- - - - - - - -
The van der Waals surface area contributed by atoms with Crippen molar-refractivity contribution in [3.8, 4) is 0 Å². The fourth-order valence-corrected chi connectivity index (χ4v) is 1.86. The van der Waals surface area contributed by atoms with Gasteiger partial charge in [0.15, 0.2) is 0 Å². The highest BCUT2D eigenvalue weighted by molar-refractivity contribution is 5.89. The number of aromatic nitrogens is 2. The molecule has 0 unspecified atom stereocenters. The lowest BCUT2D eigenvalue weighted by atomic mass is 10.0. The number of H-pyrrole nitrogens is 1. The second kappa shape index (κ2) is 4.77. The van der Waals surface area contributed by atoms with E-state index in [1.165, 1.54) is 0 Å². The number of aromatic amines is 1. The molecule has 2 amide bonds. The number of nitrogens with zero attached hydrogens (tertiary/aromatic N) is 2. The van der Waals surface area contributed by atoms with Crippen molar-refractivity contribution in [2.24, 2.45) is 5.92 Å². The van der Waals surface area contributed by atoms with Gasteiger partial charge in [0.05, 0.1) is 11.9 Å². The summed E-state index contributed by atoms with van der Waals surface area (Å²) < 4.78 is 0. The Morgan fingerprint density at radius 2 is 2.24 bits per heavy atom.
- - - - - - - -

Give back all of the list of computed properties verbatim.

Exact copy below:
The van der Waals surface area contributed by atoms with Crippen molar-refractivity contribution in [3.8, 4) is 0 Å². The fourth-order valence-corrected chi connectivity index (χ4v) is 1.86. The van der Waals surface area contributed by atoms with Gasteiger partial charge in [0.15, 0.2) is 0 Å². The highest BCUT2D eigenvalue weighted by molar-refractivity contribution is 5.89. The number of aromatic nitrogens is 2. The molecule has 0 unspecified atom stereocenters. The lowest BCUT2D eigenvalue weighted by atomic mass is 10.0. The number of H-pyrrole nitrogens is 1. The second kappa shape index (κ2) is 4.77. The van der Waals surface area contributed by atoms with E-state index in [1.165, 1.54) is 0 Å². The number of aromatic amines is 1. The molecule has 2 amide bonds. The number of nitrogens with zero attached hydrogens (tertiary/aromatic N) is 2. The van der Waals surface area contributed by atoms with Crippen molar-refractivity contribution in [2.24, 2.45) is 5.92 Å². The van der Waals surface area contributed by atoms with Gasteiger partial charge in [0.05, 0.1) is 11.9 Å². The summed E-state index contributed by atoms with van der Waals surface area (Å²) < 4.78 is 0. The Morgan fingerprint density at radius 2 is 2.24 bits per heavy atom.